The purpose of this study was to assess the impact of postexercise hot-water immersion on postprandial myofibrillar protein synthesis rates during recovery from a single bout of resistance-type exercise in healthy, young men. Twelve healthy, adult men (age: 23 ± 1 y) performed a single bout of resistance-type exercise followed by 20 min of water immersion of both legs. One leg was immersed in hot water [46°C: hot-water immersion (HWI)], while the other leg was immersed in thermoneutral water (30°C: CON). After water immersion, a beverage was ingested containing 20 g intrinsically L-[1-13C]-phenylalanine and L-[1-13C]-leucine labeled milk protein with 45 g of carbohydrates. In addition, primed continuous L-[ring-2H5]-phenylalanine and L-[1-13C]-leucine infusions were applied, with frequent collection of blood and muscle samples to assess myofibrillar protein synthesis rates in vivo over a 5-h recovery period. Muscle temperature immediately after water immersion was higher in the HWI compared with the CON leg (37.5 ± 0.1 vs. 35.2 ± 0.2°C; P < 0.001). Incorporation of dietary protein-derived L-[1-13C]-phenylalanine into myofibrillar protein did not differ between the HWI and CON leg during the 5-h recovery period (0.025 ± 0.003 vs. 0.024 ± 0.002 MPE; P = 0.953). Postexercise myofibrillar protein synthesis rates did not differ between the HWI and CON leg based upon L-[1-13C]-leucine (0.050 ± 0.005 vs. 0.049 ± 0.002%/h; P = 0.815) and L-[ring-2H5]-phenylalanine (0.048 ± 0.002 vs. 0.047 ± 0.003%/h; P = 0.877), respectively. Hot-water immersion during recovery from resistance-type exercise does not increase the postprandial rise in myofibrillar protein synthesis rates. In addition, postexercise hot-water immersion does not increase the capacity of the muscle to incorporate dietary protein-derived amino acids in muscle tissue protein during subsequent recovery.NEW & NOTEWORTHY This is the first study to assess the effect of postexercise hot-water immersion on postprandial myofibrillar protein synthesis rates and the incorporation of dietary protein-derived amino acids into muscle protein. We observed that hot-water immersion during recovery from a single bout of resistance-type exercise does not further increase myofibrillar protein synthesis rates or augment the postprandial incorporation of dietary protein-derived amino acids in muscle throughout 5 h of postexercise recovery.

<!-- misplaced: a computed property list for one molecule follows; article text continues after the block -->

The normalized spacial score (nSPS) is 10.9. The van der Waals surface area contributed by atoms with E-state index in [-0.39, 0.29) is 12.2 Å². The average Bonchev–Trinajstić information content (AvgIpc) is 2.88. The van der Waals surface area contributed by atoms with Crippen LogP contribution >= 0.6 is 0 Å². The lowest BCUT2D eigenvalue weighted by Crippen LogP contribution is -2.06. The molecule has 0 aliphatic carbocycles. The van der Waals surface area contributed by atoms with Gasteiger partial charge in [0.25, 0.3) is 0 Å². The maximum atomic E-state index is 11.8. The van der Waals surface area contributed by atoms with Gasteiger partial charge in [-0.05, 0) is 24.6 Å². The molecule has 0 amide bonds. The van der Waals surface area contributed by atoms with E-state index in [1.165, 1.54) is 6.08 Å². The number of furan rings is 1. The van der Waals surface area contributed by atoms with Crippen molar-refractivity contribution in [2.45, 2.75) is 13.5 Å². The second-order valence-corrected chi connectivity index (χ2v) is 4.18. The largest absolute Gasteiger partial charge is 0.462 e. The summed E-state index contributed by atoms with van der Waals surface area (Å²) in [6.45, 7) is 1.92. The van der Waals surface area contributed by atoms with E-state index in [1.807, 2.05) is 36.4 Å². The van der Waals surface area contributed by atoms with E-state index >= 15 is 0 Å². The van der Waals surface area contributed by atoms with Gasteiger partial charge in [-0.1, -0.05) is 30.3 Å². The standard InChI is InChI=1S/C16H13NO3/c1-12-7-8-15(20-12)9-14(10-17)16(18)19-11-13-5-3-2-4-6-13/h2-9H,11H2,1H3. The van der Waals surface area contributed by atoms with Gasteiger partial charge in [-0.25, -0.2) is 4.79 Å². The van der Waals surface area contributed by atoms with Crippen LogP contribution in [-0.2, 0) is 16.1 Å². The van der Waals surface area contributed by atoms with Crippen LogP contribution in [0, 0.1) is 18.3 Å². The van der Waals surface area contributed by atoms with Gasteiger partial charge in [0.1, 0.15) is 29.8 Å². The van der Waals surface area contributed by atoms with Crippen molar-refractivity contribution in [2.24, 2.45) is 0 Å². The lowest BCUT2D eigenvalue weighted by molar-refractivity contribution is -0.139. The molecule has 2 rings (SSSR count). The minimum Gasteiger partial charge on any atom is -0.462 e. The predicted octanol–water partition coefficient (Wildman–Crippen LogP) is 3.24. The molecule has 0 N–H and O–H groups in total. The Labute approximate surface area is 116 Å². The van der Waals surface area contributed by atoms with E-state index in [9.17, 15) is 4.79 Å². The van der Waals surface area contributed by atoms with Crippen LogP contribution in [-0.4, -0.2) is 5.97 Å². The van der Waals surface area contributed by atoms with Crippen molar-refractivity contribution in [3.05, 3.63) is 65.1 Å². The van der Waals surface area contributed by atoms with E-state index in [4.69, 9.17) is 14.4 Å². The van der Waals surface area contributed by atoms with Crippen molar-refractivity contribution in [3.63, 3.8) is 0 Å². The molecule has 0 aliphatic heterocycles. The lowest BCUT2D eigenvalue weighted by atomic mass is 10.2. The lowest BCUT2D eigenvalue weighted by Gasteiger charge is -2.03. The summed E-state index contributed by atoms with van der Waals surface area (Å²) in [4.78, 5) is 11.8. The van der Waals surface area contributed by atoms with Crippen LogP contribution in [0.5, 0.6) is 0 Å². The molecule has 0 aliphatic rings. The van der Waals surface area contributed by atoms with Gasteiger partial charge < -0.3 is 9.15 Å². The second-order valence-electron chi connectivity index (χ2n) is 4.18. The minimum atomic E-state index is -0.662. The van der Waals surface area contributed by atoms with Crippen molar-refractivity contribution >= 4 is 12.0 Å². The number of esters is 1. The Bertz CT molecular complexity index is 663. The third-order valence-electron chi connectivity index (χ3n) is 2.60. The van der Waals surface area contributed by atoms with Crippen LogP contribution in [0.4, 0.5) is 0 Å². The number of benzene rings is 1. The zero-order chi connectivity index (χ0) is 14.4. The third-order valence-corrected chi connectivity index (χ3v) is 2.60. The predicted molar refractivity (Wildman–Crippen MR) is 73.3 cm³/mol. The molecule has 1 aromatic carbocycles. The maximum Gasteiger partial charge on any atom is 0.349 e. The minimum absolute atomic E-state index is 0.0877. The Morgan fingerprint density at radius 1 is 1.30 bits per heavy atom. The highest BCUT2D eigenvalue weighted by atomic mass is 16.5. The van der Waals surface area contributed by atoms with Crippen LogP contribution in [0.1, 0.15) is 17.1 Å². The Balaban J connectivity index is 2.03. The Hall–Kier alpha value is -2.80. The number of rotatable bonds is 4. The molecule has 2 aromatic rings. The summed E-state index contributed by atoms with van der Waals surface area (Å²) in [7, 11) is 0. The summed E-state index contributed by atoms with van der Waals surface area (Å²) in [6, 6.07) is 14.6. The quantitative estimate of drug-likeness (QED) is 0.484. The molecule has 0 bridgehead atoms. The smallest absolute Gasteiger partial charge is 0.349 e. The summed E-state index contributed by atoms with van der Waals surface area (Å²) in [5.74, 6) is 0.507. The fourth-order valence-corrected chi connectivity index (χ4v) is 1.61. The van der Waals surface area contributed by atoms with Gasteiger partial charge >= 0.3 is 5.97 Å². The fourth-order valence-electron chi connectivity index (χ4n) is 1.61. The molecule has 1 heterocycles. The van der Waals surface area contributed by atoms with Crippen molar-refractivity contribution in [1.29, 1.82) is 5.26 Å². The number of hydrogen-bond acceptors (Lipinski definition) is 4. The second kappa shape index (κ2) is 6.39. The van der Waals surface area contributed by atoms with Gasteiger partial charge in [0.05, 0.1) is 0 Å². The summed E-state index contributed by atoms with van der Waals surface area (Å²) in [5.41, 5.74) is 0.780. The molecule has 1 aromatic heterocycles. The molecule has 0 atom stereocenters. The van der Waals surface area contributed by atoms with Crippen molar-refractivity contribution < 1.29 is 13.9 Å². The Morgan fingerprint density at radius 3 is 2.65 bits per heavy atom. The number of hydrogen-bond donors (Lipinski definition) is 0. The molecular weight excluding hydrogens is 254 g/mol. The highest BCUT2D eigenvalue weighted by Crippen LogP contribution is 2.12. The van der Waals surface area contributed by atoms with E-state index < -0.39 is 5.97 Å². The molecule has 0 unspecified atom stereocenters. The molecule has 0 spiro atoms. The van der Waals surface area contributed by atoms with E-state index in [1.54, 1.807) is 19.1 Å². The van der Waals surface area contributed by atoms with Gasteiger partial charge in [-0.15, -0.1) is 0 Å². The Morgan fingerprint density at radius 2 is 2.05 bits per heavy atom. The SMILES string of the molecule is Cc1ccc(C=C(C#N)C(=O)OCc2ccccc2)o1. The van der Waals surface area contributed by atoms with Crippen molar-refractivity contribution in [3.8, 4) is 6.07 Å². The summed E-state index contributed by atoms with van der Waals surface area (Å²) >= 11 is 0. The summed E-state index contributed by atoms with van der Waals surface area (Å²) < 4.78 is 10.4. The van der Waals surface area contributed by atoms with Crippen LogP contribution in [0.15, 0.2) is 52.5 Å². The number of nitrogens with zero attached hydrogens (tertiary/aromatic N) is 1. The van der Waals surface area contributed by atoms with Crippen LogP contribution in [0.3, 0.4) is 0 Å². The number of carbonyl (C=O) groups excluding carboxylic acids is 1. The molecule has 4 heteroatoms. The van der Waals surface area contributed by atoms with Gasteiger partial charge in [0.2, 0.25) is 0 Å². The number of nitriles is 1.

|Number of pages||11|
|Journal||Journal of Applied Physiology (Bethesda, Md. : 1985)|
|Publication status||Published - 1 Apr 2020|